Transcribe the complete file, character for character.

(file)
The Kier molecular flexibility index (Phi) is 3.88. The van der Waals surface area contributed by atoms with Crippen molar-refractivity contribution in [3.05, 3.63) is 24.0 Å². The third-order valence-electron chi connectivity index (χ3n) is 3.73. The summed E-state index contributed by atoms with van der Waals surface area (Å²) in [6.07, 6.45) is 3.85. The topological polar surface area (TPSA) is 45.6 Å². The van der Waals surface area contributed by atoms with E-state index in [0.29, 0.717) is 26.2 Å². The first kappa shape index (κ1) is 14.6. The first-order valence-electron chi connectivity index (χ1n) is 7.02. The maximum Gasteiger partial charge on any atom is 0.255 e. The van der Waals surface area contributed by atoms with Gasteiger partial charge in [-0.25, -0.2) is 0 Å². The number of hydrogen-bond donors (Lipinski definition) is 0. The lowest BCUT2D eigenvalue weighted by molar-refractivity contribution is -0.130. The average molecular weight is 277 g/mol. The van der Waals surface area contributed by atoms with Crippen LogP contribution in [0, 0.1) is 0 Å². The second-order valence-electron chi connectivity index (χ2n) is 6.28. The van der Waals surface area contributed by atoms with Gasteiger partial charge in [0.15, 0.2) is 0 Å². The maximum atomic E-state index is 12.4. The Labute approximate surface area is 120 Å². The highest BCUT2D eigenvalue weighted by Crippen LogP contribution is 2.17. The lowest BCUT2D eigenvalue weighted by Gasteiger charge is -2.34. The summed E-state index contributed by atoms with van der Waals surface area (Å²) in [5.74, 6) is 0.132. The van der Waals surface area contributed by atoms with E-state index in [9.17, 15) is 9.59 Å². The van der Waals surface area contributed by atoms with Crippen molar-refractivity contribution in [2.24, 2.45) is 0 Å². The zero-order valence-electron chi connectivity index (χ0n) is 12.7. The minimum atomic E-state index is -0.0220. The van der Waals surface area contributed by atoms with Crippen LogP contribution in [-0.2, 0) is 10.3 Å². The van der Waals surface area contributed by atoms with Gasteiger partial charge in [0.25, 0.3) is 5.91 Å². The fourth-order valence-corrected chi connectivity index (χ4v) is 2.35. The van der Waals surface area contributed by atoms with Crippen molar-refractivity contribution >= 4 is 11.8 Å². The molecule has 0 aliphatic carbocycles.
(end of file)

The Kier molecular flexibility index (Phi) is 3.88. The van der Waals surface area contributed by atoms with Crippen molar-refractivity contribution in [3.05, 3.63) is 24.0 Å². The third-order valence-electron chi connectivity index (χ3n) is 3.73. The summed E-state index contributed by atoms with van der Waals surface area (Å²) in [6.07, 6.45) is 3.85. The topological polar surface area (TPSA) is 45.6 Å². The van der Waals surface area contributed by atoms with E-state index in [0.29, 0.717) is 26.2 Å². The first kappa shape index (κ1) is 14.6. The first-order valence-electron chi connectivity index (χ1n) is 7.02. The maximum Gasteiger partial charge on any atom is 0.255 e. The van der Waals surface area contributed by atoms with Gasteiger partial charge in [-0.25, -0.2) is 0 Å². The number of hydrogen-bond donors (Lipinski definition) is 0. The lowest BCUT2D eigenvalue weighted by molar-refractivity contribution is -0.130. The average molecular weight is 277 g/mol. The van der Waals surface area contributed by atoms with Crippen LogP contribution in [0, 0.1) is 0 Å². The second-order valence-electron chi connectivity index (χ2n) is 6.28. The van der Waals surface area contributed by atoms with Gasteiger partial charge in [0.15, 0.2) is 0 Å². The maximum atomic E-state index is 12.4. The Labute approximate surface area is 120 Å². The highest BCUT2D eigenvalue weighted by Crippen LogP contribution is 2.17. The lowest BCUT2D eigenvalue weighted by Gasteiger charge is -2.34. The summed E-state index contributed by atoms with van der Waals surface area (Å²) in [5.74, 6) is 0.132. The van der Waals surface area contributed by atoms with E-state index in [9.17, 15) is 9.59 Å². The van der Waals surface area contributed by atoms with Crippen molar-refractivity contribution in [2.24, 2.45) is 0 Å². The zero-order valence-electron chi connectivity index (χ0n) is 12.7. The minimum atomic E-state index is -0.0220. The van der Waals surface area contributed by atoms with Crippen LogP contribution in [-0.2, 0) is 10.3 Å². The van der Waals surface area contributed by atoms with Gasteiger partial charge in [0.25, 0.3) is 5.91 Å². The fourth-order valence-corrected chi connectivity index (χ4v) is 2.35. The van der Waals surface area contributed by atoms with Crippen molar-refractivity contribution >= 4 is 11.8 Å². The molecule has 0 aliphatic carbocycles.